eSafety for parents

E-safety

As computer and other communications technologies have developed new dangers have emerged for all those who use them. Schools have a duty of care towards their pupils, above all to enable them to use the internet and other communication technologies safely

The steps we take:

We keep abreast of the latest developments and have an appropriate Internet policy in place, which will be reviewed in a whole school context.

Our high-speed broadband connection is to the Hampshire portal, a county wide organisation which provides secure web filtering facilities; see their e-safety pages http://www3.hants.gov.uk/esafety

In lessons and in assemblies:

  • Pupils are regularly reminded of the rules regarding internet use, sanctions are explained and used consistently when necessary
  • Children are taught to use the web safely
  • Children are not allowed use of mobile phones in school
  • Children are not allowed unauthorised access to chat rooms, message boards, messenger services or other 'social networking' websites in school
  • Children are only allowed access to subscription websites under direct teacher supervision
  • Children have e-mail accounts which can only send messages within the school or receive messages beyond the school by special arrangement (eg web 2.0 registration)

Other aspects of e-safety

Apart from the obvious threats to personal safety,  the internet involves other difficulties and dangers which the school also seeks to address through lessons on:

copyright, acknowledgement of sources, assessing the usefulness of websites, assessing the reliability of information on the internet, the importance of cross-checking, verification and comparison of information, the dangers of viruses and other downloadable threats, the importance of responsible use of passwords etc.

Guidance

We have used the following sources in our work on e-safety: 

  • CEOP The Child Exploitation and Online Protection Centre
We also looked at the advice from
  • Childnet international, a major international body concerned with child safety and the internetI
  • Internet Privacy Settings
  • Childnet have also launched the digizen site, with information on cyberbullying and the dangers of Social Networking Sites:
  • The parentscentre website, which used to be Parents Online, has lots of good advice covering every aspect of Internet Safety for families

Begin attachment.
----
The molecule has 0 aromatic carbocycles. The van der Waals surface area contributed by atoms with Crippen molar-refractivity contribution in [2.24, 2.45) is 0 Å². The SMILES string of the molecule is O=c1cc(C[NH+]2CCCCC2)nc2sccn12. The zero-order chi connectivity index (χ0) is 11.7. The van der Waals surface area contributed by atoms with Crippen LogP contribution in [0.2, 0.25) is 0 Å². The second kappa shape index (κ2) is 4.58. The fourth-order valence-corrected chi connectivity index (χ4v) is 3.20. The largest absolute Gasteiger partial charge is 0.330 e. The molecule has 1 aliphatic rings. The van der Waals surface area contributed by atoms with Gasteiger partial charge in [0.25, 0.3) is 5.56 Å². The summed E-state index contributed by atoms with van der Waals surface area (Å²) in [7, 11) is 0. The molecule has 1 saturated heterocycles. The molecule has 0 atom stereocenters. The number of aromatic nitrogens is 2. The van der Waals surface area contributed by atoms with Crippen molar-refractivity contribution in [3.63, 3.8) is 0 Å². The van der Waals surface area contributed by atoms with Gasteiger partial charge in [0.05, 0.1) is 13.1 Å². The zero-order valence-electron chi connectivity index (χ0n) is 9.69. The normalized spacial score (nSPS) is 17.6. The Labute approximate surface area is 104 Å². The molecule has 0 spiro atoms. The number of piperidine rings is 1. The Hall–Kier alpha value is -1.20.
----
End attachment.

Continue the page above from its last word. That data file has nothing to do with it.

Please remember, children are highly likely these days to access the internet in their own bedrooms by;

· mobile phone / smart phone

· tablets and iPads

· iPod touch and some eBook readers (eg Kindle)

· games consoles including wii-u, Xbox, playstation etc.

(eg playing 'minecraft' in multiplayer or realm mode, 'club penguin' with chat enabled, 'Pokemon Go' on public settings etc...)

· smart tv / dvd and blu-ray smart boxes

 

Therefore, we need to all work together to ensure that children are constantly reminded of the need to take some responsibility for themselves online, just as they would when they cross the road or go swimming.

Additional steps parents can take:

  • Do not share your password with your children, especially if you are going to set up any parental controls on any device. (Children have told us, and have even written about, how they deliberately ask for a password when mum or dad is busy/distracted, as they know parents think they will forget it!)
  • Consider setting up a limit to online contact, for example, one family told us that after 7.30pm all phones/ iPods / tablets / kindles etc. have to be left in a bowl in the living room until morning.
  • Set up Internet controls in windows / windows 7 / with home internet provider / apple devices (mac)
  • Set up phone controls tesco windows phone / android phones and tablets / 3 /
  • Set up games console controls xbox / playstation, wii u, nintendo, windows etc.
  • Set up parental controls on your Smart TV TiVo / sky / virgin / general digital tv
  • Make sure you talk regularly to your child, ask them what they may have seen, heard or read about it, know what sites they visit and who they are messaging. Children can and do make mistakes and need to know they have someone to talk to.